- Put your big ideas right at the start of the manifesto. No-one, apart from political journalists, will read every word of it, so make sure you capture people’s attention as quickly as possible.
- Use plain English and explain your ideas clearly. You’re not writing this for the Westminster clique, or the supporters in your own party: you’re writing this for the person in the street. So keep the language clear and unflowery and make sure that ‘Doris, 87, Burnley’ and ‘Sunny, 18, Uttoxeter’ have as much and idea about your policy on education as Tarquin and Tabitha, your research assistants.
- Fill your manifesto full of lies and half-truths. The electorate are not quite as dozy and complacent as you’d like to think. If you’re going to make a claim or quote a statistic it needs to have the source quoted and it needs to stand up to some scrutiny. That goes for radio interviews and sides of buses alike.
- Spend more time on the branding of the party and the press marketing than on the ideas contained in the manifesto. Yes, it’s important that the document looks engaging and makes the average punter want to read it, but if the pledges inside are a pile of undiluted hogwash then you’re rather wasting your time.
- Try to write a sequel to War & Peace. Detail is good, a breakdown of the finances and funding is excellent, but don’t make it so long that people are loath to even pick it up. In the digital age, attention spans are short, so keep it readable and to the point.
- Don’t include a photo of your illustrious leader kissing a baby/shaking hands with a construction worker/eating a bacon sandwich. They never pan out well and most of us seasoned voters can sniff out these PR photo opportunity before you can say ‘Jacob Rhys-Mogg in a hard hat’.
- Slag off your opponents. It makes you look cheap and bitchy. Concentrate on your values and your plans – let the others dig their own holes with their hot air and diversionary tactics.
If you’ve ever lived in a flatshare, student halls or a communal house, then you’ll be VERY familiar with the situation of your food ‘mysteriously’ disappearing in the night (and your flatmate being equally mysteriously covered in crumbs the next morning).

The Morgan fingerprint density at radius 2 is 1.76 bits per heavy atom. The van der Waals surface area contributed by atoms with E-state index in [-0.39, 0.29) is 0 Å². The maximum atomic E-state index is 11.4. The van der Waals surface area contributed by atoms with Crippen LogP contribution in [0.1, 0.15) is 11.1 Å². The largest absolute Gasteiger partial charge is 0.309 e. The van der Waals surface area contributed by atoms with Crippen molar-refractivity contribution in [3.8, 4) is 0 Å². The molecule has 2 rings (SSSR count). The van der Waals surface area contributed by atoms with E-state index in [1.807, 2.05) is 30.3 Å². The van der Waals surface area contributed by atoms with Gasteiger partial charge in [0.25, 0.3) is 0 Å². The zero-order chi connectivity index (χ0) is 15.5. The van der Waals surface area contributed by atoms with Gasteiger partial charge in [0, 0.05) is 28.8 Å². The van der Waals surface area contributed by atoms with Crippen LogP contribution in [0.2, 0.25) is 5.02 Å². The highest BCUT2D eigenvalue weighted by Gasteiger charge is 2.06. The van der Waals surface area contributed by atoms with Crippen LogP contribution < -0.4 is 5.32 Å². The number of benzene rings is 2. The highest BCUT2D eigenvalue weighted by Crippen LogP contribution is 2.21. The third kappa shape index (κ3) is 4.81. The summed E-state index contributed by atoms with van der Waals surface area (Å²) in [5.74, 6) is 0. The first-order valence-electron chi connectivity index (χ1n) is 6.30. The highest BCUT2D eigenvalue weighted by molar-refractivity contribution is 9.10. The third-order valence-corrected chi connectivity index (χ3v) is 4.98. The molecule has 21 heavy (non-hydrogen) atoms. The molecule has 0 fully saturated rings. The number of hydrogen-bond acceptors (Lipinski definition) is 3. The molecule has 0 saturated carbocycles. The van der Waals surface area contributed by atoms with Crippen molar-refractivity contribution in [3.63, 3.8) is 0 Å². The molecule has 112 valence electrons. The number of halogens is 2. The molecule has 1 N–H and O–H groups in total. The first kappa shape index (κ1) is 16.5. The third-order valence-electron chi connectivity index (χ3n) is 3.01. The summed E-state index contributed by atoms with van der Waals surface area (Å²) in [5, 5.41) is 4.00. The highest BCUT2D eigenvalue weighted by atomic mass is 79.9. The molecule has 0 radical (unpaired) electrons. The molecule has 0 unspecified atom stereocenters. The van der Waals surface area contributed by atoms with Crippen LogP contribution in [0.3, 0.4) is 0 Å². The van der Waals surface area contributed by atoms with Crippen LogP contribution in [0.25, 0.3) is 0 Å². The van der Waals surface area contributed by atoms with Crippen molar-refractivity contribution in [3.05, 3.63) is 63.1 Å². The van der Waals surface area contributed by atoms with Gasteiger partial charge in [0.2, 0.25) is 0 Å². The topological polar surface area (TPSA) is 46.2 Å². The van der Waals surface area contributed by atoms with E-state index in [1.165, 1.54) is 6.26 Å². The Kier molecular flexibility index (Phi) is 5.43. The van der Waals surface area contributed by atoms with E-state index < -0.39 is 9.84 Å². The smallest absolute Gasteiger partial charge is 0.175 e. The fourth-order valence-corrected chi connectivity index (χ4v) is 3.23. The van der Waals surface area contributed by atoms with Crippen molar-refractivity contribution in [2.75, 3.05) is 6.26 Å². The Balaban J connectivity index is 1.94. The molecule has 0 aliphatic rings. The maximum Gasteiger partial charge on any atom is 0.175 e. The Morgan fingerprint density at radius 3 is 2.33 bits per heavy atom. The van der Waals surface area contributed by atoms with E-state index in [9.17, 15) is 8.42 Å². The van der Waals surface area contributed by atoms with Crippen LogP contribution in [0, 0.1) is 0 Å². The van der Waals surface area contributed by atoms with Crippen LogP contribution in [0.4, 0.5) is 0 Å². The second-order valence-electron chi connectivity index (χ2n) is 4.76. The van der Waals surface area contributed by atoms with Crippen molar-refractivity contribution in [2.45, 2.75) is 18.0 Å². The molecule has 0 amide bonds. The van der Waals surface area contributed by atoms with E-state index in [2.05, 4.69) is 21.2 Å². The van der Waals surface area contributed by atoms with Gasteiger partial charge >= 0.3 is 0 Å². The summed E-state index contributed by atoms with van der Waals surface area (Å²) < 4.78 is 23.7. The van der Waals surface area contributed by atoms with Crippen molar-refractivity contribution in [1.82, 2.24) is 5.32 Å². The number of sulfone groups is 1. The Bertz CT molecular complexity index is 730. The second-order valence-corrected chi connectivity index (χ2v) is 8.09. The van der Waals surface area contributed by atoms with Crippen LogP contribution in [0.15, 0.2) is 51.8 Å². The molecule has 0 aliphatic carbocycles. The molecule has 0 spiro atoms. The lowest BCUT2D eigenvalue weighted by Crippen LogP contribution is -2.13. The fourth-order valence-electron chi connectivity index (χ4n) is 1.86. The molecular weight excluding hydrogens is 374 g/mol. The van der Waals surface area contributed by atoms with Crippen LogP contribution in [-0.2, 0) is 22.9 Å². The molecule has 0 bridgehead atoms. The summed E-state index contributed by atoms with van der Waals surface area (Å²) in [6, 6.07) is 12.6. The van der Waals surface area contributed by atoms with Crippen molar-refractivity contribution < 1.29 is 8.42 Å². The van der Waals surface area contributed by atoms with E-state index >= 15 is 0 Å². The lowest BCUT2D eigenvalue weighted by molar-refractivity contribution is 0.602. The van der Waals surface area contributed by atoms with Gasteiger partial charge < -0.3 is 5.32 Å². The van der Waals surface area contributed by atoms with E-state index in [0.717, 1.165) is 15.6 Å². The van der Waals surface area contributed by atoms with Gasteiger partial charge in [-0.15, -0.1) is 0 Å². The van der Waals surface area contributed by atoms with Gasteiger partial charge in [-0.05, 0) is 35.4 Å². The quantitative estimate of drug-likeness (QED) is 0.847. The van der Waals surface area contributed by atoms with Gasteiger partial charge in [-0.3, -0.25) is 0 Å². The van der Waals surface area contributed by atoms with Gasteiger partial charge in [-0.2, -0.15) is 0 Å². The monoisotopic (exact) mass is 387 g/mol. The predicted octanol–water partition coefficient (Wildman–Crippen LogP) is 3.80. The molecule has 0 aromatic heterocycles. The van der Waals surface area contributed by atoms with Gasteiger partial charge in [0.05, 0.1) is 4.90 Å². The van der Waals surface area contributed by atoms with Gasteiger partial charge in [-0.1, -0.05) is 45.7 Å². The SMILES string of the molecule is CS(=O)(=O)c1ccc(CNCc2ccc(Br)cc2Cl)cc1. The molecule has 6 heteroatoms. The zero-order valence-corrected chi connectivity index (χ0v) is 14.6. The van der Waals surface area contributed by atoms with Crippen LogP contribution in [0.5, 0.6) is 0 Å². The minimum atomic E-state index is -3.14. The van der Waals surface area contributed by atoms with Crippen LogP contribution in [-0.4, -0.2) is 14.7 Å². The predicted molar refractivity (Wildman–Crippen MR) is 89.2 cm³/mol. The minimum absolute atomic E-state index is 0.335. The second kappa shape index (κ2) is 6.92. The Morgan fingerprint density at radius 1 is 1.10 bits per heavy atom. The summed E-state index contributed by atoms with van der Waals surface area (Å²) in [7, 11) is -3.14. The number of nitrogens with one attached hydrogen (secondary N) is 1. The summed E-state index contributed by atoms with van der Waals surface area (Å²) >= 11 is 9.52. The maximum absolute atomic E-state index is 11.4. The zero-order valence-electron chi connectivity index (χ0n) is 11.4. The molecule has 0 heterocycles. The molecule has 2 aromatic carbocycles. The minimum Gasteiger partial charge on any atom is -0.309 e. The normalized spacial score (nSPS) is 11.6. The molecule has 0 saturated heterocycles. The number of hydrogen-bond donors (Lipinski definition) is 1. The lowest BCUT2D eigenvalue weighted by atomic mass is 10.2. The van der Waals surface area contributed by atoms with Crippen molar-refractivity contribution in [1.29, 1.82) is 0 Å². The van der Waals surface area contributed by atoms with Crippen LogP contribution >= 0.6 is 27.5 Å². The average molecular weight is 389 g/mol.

So when someone steals your cheese, or nibbles on your leftover sausage (Ed: easy, tiger!), we all know there’s only one course of action to take – and that’s writing a hugely passive aggressive note to your food-snaffling flatmate on your own choice of brightly coloured Post-it.
- Calmly express that you wish to discuss the current ‘missing food’ situation, without any accusations being thrown about, with a view to reaching a mutually agreeable compromise.
- Express in clear terms which item, or items, of food you believe they are ‘misappropriating’, how much said foodstuff cost you and how much you were looking forward to that last slice of leftover frittata.
- Offer to buy said items for them in the weekly shop, so you can both enjoy the taste experience without any ill feeling – as long as they come up with some spondoolies to cover the cost of having to re-buy the item.
- Suggest a house/flat meeting to discuss division of food stuffs, and suggest perhaps generic foodstuffs that you both/all enjoys are brought out of a household kitty (the financial kind, we don’t condone using the house cat as a rudimentary .
- Write ‘You bloody cock womble, you’ve eaten all of my bloody frittata again. Right, that’s it, I’m hiding the loo roll!!!!’ as this will undoubtedly aggravate the situation further (and will also mean you have to carry your loo roll around with you at all times).
- Change the house Wi-Fi network name to ‘youfrittatastealinbastard’ in a fit of pique and refuse to let the food kleptomaniac know the password. This may well be a great feat of revenge, but will also royally piss of everyone else in the house.
- Write a vengeful status update on Facebook/Twitter/Insta calling your hungry housemate the spawn of Satan as this will almost certainly be read by a mutual acquaintance who will @mention them, landing you in a whole pile of donkey doo.
- Forget that food can always be bought again, but that the happy vibe in your house is more difficult to replace…so try to resolve the food situation as peacefully as possible (or wait till there’s something really nice of theirs in the fridge and hide it).